Speaker 3: Like from the Facebook group staff perspective, we were like, shook us. Like we were like, this is like, we gotta keep the pot from boiling over here. Wait till you see what comes after the schedule post. Like, you know what I mean? Like it's like, it was almost like a security thing when he can't like the stage. Like we gotta like keep them. So it was really just a really Rawkus joyous occasion. And everyone just made so many amazing connections. And a lot of those people that I met there, I still like am super connected with. So it's like, Oh my God, you're Barb. You run carnival cruise, decorate your doors. Like I know your story. I love your story. Give me Barbara and her husband, Jim run this group. That's decorated dedicated to people who like Cru love to cruise and love to decorate their doors. They get all artsy Craftsy, and there's a whole story behind it. And it's actually, it's become such a trend in the cruise industry that like industry has come out with like decorate your door guidelines based on Barb's rules. Like it's like, thank God they came decked in like head to toe, like matching suits. And they had swag of their little mascot. They're having fun. It's like hugs. And like, it's very personal. It's very, it's very human.
Speaker 2: When I first got into Facebook in like 2012, I think within here two years, the company first started using community like at the all hands and the all hand strategy. And I felt like in 2012, the word was getting used maybe more as a euphemism for like our entire user base is our community. And it felt like just sort of a trendy word to use. And so Facebook had adopted it. I'm wondering like how that word community or the understanding of what a community is changed in the consciousness of Facebook employees or Facebook's leadership in that time of really investing in growth
Speaker 3: Did really shift the work around the group admins. It just made it so real. I mean, it's so tangible. There was just this infusion of user empathy into the product org and our exec teams. I mean, the mission statement changed. I mean, there were a whole teams at Facebook now that are dedicated to community products, community partnerships, but I can tell you that in this phase and what it is today for Facebook, it's super real, super intense. I mean, Kevin, you always say can't fake the farm. And I think that's really true because of these stories that we would hear of how people's lives were changed by being a member of these groups. You know, I think about a group girls love travel. That's a group dedicated to solo female travel all around the world. And there's like a story that the founder had told me about someone who was in Thailand, traveling alone.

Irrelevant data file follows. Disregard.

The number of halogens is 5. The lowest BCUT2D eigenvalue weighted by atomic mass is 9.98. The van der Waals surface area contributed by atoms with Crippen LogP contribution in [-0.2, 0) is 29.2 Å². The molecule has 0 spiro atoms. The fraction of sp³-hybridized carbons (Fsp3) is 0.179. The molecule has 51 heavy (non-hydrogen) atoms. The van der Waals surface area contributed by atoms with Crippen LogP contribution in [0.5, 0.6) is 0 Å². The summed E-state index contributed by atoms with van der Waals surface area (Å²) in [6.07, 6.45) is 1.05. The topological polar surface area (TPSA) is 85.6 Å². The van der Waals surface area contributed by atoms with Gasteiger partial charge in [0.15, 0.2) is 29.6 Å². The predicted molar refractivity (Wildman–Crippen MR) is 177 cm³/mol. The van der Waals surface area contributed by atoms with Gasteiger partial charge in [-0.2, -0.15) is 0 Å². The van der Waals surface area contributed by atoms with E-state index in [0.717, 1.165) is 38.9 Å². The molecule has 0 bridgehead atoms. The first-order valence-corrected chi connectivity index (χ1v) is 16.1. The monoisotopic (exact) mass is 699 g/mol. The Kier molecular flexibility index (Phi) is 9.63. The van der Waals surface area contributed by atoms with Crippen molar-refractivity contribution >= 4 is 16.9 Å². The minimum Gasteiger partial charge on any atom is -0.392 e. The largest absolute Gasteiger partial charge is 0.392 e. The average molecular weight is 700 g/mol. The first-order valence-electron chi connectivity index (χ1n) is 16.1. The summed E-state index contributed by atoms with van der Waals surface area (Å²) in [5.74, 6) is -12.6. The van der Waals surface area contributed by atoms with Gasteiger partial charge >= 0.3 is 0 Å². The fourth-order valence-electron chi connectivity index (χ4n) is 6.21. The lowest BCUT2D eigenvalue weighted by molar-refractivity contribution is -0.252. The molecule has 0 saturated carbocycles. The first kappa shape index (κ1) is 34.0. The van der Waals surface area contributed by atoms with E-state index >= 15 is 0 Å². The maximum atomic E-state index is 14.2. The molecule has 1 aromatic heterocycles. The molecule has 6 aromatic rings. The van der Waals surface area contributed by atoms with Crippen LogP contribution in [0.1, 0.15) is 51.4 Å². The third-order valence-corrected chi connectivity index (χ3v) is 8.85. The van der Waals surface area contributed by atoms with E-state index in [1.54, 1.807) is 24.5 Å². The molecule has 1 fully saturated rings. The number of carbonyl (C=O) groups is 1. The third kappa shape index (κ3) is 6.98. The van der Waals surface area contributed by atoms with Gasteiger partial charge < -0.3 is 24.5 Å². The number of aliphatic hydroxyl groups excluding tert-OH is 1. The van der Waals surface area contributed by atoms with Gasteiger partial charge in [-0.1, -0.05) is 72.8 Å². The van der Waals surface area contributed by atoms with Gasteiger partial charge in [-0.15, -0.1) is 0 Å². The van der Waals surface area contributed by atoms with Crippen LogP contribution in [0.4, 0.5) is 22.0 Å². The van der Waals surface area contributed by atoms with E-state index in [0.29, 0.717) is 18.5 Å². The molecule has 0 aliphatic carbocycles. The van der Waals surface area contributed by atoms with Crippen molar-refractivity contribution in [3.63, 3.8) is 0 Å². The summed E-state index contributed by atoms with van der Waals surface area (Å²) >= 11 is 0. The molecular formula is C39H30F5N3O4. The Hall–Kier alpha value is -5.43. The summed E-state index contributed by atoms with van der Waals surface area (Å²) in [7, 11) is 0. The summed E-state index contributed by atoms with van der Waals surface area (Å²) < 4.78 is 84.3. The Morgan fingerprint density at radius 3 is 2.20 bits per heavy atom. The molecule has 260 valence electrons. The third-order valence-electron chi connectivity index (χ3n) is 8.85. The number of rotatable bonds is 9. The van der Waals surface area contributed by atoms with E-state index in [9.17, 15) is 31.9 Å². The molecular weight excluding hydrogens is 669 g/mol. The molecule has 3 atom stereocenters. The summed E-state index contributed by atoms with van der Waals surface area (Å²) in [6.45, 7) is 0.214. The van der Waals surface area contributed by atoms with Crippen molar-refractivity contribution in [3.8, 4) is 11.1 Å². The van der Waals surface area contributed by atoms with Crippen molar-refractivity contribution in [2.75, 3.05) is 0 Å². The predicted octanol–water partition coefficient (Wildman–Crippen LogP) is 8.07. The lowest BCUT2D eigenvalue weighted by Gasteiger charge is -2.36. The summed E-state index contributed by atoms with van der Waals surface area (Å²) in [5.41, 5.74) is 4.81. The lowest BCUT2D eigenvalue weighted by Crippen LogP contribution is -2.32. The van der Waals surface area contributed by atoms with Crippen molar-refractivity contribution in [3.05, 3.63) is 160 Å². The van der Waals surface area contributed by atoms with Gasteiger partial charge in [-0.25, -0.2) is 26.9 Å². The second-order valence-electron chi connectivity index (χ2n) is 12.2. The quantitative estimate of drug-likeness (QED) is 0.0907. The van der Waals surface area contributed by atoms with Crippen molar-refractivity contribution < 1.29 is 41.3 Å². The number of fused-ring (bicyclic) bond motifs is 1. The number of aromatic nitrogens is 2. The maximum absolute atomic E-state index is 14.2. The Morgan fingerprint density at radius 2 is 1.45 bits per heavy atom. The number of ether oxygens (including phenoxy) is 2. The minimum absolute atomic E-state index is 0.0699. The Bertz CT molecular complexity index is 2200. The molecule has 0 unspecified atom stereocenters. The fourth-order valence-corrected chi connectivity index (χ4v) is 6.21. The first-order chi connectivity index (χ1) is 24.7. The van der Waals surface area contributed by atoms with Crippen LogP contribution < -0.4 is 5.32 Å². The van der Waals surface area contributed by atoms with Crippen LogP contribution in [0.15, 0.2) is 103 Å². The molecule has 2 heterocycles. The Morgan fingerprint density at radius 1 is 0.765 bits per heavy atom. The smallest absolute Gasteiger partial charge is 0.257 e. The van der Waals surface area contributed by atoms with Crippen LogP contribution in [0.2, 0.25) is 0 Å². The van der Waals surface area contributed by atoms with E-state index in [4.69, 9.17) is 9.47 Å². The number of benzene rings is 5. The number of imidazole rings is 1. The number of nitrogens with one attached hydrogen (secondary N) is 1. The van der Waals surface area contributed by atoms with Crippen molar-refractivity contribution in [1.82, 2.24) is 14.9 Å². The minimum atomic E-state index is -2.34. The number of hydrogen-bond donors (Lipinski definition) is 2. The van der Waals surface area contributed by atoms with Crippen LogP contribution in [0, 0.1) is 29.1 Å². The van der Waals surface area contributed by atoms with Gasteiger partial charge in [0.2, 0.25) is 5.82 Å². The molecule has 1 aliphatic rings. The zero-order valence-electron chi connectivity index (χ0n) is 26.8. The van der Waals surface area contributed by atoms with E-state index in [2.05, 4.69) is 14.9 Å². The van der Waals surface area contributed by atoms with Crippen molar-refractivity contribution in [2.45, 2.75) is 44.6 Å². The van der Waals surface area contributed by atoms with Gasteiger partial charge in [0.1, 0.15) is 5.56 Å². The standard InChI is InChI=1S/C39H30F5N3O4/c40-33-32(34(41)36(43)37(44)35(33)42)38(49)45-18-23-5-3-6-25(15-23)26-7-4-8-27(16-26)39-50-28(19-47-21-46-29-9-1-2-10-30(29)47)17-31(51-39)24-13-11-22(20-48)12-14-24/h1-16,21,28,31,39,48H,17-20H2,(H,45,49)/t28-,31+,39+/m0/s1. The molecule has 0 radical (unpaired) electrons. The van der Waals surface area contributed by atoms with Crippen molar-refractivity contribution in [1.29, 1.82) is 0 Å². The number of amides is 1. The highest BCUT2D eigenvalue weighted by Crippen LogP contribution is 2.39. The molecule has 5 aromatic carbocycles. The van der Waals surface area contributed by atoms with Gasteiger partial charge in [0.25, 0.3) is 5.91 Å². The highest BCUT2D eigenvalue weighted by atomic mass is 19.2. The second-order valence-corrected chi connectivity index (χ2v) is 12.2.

Speaker 3: She had a medical issue. She had to have emergency surgery. She woke up in the hospital and two members of the group were by her bedside. So she wasn't alone. Like I think about like the military mom and network, that's a group that's dedicated to supporting our troops, our vets, our families, and it's run by an amazing admin named Jerriann. And like, if something happens in that network, if someone is killed in action or if there's a suicide or if there's a family who's in financial hardship and they can't afford to get Christmas gifts for their kids, their first call is to Jerriann like, it's just very real. And you know, the product is a big piece of what is enabling that I'm a big believer that you can have as many marketing ideas as you want, but there's so much power and impact you can have by building products that scale across all of these use cases.
Speaker 3: And Facebooks are really big, gnarly, complicated machine with like lots of moving parts. And people have lots of ethical concerns and questions and feel certain kind of way about Facebook. And like, I get it as an employee. We all have those same questions too. But for me having done this work, I will always believe that Facebook is a force for good in the world because I've just seen it with my own eyes. And like these groups would not exist extent that they do without the reach and the tools that Facebook provides think that it means something today that it hasn't meant before, but it's a shame that community is such a buzz word because it can mean a lot of different things to different.
Speaker 2: When we go in to a organization company that is starting an investment in a community, they have a hunch that might be able to foster a community. We make them write down names for any possible, like who category of people that they want to invest in. If you can't write down five names right now, for any of these groups of real people who are already in your world, then you may not have any there. They're like, this is not sufficiently real sufficiently tangible. And I think one thing that's been so rad through this interview is how many names and how many stories did you just pull out of your head? You know, it's like the Harry Potter one, just pulling it out of your temple, the pen, the pen, sorry, that pencil. Yeah, there we go. The pen save. And I think that that that's the test, you know, it can, it, those people, those really passionate people can affect many, many, many more people and that's the community strategy and what makes it so interesting, especially with digital products, but I think you have to be able to make it real.